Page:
In economics, a commodity is a marketable item produced to satisfy wants or needs. Economic commodities comprise goods and services. The more specific meaning of the term commodity is applied to goods only. It is used to describe a class of goods for which there is demand, but which is supplied without qualitative differentiation across a market. A commodity has full or partial fungibility; that is, the market treats its instances as equivalent or nearly so with no regard to who produced them. "From the taste of wheat it is not possible to tell who produced it, a Russian serf, a French peasant or an English capitalist." Petroleum and copper are other examples of such commodities, their supply and demand being a part of one universal market. Items such as stereo systems, on the other hand, have many aspects of product differentiation, such as the brand, the user interface and the perceived quality. The demand for one type of stereo may be much larger than demand for another. In contrast, one of the characteristics of a commodity good is that its price is determined as a function of its market as a whole. Well-established physical commodities have actively traded spot and derivative markets. Generally, these are basic resources and agricultural products such as iron ore, crude oil, coal, salt, sugar, tea, coffee beans, soybeans, aluminum, copper, rice, wheat, gold, silver, palladium, and platinum. Soft commodities are goods that are grown, while hard commodities are the ones that are extracted through mining.

Editors Contribution

  1. commodity

    A specific type of goods and products.

    The commodity was sold at the local market.

    Submitted by MaryC on March 14, 2020  

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British National Corpus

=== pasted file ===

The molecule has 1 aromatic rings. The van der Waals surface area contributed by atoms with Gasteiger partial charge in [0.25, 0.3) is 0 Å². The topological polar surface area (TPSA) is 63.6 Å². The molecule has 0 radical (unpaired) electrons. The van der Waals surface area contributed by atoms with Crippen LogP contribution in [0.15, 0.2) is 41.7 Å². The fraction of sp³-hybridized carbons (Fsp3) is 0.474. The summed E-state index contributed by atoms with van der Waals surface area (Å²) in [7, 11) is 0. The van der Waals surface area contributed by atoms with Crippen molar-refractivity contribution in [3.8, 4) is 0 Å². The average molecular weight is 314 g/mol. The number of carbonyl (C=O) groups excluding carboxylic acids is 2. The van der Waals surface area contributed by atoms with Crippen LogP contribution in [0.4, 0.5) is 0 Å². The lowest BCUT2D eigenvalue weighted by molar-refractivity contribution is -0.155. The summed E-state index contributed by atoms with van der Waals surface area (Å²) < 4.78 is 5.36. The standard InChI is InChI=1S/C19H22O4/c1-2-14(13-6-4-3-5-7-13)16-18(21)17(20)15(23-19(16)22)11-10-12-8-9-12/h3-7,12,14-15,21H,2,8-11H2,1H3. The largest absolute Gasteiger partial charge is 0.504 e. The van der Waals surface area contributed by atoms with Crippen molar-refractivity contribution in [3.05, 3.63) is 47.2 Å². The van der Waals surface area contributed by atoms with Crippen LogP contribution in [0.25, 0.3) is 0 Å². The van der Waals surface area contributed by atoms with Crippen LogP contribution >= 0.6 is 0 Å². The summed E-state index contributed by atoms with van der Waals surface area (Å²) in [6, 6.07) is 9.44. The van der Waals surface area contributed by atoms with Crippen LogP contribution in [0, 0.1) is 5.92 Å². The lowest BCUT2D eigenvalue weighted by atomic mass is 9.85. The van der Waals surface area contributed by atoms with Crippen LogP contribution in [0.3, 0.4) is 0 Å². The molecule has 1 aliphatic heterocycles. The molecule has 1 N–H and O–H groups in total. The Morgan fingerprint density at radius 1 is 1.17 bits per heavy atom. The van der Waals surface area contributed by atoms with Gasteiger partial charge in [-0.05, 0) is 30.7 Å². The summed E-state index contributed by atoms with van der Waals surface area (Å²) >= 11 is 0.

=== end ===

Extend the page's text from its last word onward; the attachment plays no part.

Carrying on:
1. Nouns Frequency

    Rank popularity for the word 'commodity' in Nouns Frequency: #2290

How to pronounce commodity?

How to say commodity in sign language?


  1. Chaldean Numerology

    The numerical value of commodity in Chaldean Numerology is: 8

  2. Pythagorean Numerology

    The numerical value of commodity in Pythagorean Numerology is: 9

Examples of commodity in a Sentence

  1. Thomas Brooks (1608-1680):

    Christ is a most precious commodity, he is better than rubies or the most costly pearls; and we must part with our old gold, with our shining gold, our old sins, our most shining sins, or we must perish forever. Christ is to be sought and bought with any pains, at any price; we can not buy this gold too dear. He is a jewel more worth than a thousand worlds, as all know who have him. Get him, and get all; miss him and miss all.

  2. Ahmed Korayem:

    I am willing to be persuaded into seeing any other person's perspective as long as they possess, at the very least, two properly functioning brain cells. Unfortunately, this is a rare commodity.

  3. Ryan Lance:

    A compelling dividend is a key aspect of our value proposition to shareholders, while this increase is more modest than in previous years, we believe it is appropriate given the lower commodity price environment.

  4. David Madden:

    A mixture of disappointing corporate results and continued pressure from the commodity sector has sent stocks lower, equity markets have suffered a few severe sell-offs since the summer and they are still nervous, and an absence of positive news is seen a negative.

  5. Prince Abdulaziz:

    For a major reserve holder, oil producer and exporter such as Saudi Arabia, our focus has always been on the long-term trends shaping the oil market, rather than being a commodity in decline, as some would like to portray, supply and demand patterns indicate that the long-term fundamentals of the oil complex remain robust.

Images & Illustrations of commodity

  1. commoditycommoditycommoditycommoditycommodity

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    an undivided or unbroken completeness or totality with nothing wanting
    • A. intelligence
    • B. suffering
    • C. integrity
    • D. humility